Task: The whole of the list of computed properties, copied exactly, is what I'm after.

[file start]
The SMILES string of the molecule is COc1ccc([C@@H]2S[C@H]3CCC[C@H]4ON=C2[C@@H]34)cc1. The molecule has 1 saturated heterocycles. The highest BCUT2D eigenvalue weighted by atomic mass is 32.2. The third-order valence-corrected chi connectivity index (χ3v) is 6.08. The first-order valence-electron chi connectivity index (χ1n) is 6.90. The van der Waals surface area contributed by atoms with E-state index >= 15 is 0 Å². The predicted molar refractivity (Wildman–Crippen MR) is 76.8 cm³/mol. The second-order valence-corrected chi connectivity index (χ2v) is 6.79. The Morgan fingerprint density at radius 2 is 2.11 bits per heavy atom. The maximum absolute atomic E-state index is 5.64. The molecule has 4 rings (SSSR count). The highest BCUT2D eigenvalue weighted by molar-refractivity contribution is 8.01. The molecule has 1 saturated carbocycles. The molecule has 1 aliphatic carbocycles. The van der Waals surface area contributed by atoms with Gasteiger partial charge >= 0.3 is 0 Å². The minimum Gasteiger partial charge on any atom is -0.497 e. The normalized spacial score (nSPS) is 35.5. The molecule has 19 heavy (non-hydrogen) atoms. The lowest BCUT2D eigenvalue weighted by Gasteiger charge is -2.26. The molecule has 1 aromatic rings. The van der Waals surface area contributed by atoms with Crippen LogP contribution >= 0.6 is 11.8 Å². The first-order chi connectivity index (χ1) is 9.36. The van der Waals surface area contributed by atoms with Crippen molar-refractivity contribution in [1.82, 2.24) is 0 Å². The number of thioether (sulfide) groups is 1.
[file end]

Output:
The SMILES string of the molecule is COc1ccc([C@@H]2S[C@H]3CCC[C@H]4ON=C2[C@@H]34)cc1. The molecule has 1 saturated heterocycles. The highest BCUT2D eigenvalue weighted by atomic mass is 32.2. The third-order valence-corrected chi connectivity index (χ3v) is 6.08. The first-order valence-electron chi connectivity index (χ1n) is 6.90. The van der Waals surface area contributed by atoms with E-state index >= 15 is 0 Å². The predicted molar refractivity (Wildman–Crippen MR) is 76.8 cm³/mol. The second-order valence-corrected chi connectivity index (χ2v) is 6.79. The Morgan fingerprint density at radius 2 is 2.11 bits per heavy atom. The maximum absolute atomic E-state index is 5.64. The molecule has 4 rings (SSSR count). The highest BCUT2D eigenvalue weighted by molar-refractivity contribution is 8.01. The molecule has 1 saturated carbocycles. The molecule has 1 aliphatic carbocycles. The van der Waals surface area contributed by atoms with Gasteiger partial charge >= 0.3 is 0 Å². The minimum Gasteiger partial charge on any atom is -0.497 e. The normalized spacial score (nSPS) is 35.5. The molecule has 19 heavy (non-hydrogen) atoms. The lowest BCUT2D eigenvalue weighted by Gasteiger charge is -2.26. The molecule has 1 aromatic rings. The van der Waals surface area contributed by atoms with Crippen LogP contribution >= 0.6 is 11.8 Å². The first-order chi connectivity index (χ1) is 9.36. The van der Waals surface area contributed by atoms with Crippen molar-refractivity contribution in [1.82, 2.24) is 0 Å². The number of thioether (sulfide) groups is 1.